Bolch Judicial Institute
Duke Law School
by George SochaVol. 101 No. 2 (2017) | Can science save justice? | Download PDF Version of Article
The legal technology press is replete with articles touting the advantages of Technology Assisted Review (TAR), mostly as a way to streamline the review of electronically stored information (ESI) and to help reduce review costs. Recently a growing number of articles have pushed into an area of TAR both new and old: the use of data analytics, especially data visualization, across all stages of the EDRM (E-Discovery Reference Model).
According to the TechTarget website (www. techtarget.com), a popular resource for techies, data analytics “is the process of examining data sets in order to draw conclusions about the information they contain, increasingly with the aid of specialized systems and software.”1 The article goes on to note that “analytics technologies and techniques are widely used in commercial industries to enable organizations to make more-informed business decisions and by scientists and researchers to verify or disprove scientific models, theories and hypotheses.”
Data visualization, to cite TechTarget again, “is a general term that describes any effort to help people understand the significance of data by placing it in a visual context. Patterns, trends and correlations that might go undetected in text-based data can be exposed and recognized easier with data visualization software.”2
Data visualization is well established in the business, scientific, and educational communities. For anyone seeking to learn more about the broader uses of data visualization, I highly recommend the books published by Edward Tufte, a statistician, artist, and professor emeritus at Yale University, especially The Visual Display of Quantitative Information, which was first published in 1983.3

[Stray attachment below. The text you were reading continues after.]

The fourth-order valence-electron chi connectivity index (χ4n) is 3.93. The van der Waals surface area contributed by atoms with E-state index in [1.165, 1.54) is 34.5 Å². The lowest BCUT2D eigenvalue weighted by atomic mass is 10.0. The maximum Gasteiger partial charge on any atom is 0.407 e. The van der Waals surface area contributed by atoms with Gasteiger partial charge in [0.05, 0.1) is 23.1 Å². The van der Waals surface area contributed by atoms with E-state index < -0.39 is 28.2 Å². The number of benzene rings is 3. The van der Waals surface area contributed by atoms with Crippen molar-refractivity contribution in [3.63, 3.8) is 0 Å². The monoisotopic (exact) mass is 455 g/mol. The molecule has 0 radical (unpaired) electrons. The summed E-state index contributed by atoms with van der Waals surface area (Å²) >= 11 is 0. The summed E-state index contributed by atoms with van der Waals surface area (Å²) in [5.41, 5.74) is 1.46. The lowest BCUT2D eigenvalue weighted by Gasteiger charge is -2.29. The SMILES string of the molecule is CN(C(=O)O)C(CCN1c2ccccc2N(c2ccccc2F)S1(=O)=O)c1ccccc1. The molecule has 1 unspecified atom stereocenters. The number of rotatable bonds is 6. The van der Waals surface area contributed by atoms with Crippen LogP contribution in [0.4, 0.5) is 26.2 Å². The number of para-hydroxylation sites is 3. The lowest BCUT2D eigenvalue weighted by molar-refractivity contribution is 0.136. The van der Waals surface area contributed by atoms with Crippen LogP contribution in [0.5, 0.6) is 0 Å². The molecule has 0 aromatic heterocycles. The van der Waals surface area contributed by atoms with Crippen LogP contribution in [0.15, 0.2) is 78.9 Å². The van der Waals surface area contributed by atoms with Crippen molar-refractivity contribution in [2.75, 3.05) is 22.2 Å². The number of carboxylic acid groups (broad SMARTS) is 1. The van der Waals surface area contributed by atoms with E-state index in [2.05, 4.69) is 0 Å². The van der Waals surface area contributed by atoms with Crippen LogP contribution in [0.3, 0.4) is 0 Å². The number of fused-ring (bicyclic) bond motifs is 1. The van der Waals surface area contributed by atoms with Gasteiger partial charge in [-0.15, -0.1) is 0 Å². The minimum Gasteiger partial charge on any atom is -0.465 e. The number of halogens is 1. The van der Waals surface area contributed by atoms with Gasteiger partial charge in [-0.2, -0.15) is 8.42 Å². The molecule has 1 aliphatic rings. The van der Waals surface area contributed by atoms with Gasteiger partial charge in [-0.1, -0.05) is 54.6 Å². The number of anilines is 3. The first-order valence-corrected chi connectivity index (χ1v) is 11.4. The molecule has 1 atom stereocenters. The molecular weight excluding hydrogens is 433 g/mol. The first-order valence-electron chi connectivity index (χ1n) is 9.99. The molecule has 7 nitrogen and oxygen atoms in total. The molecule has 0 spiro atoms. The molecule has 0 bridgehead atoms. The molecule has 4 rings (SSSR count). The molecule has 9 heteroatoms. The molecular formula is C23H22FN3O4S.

Litigators long have had access to tools that place ESI in context. These tools work with the contents of files (the text of e-mail messages and word processing documents, for example) and metadata about those files (authors, dates messages are sent or created, etc.). An early example was Attenex Patterns,4 which I first used in 2003, a tool often referred to both with praise and derision as the “Petri dish.” (See Figure 1.)
A variety of data visualization tools are available to help counsel and clients better understand the significance of ESI. Such tools draw attention to patterns, trends, and correlations in the ESI that help litigation departments prepare their cases. These include tools specifically built for e-discovery, such as kCura’s Relativity5 and Brainspace Discovery,6 as well as tools common in the larger world of data analytics, such as Tableau.7 These tools are very well used: According to kCura, for example, more than 150,000 people at 12,000+ organizations use Relativity.8
Another type of tool clusters information into logical groups for simplified sorting. Relativity’s Cluster Visualization Circle pack,9 for example, works within Relativity (and other e-discovery tools) to create groups of conceptually similar documents. To create these groups, of course you first need to get your ESI into Relativity’s software. You then select documents of interest, which may be documents from several sources or documents within a particular data range, and submit those documents for clustering by Relativity’s Analytics engine. The engine identifies what it deems to be the most logical groupings of documents and places them in clusters. (See Figure 2.)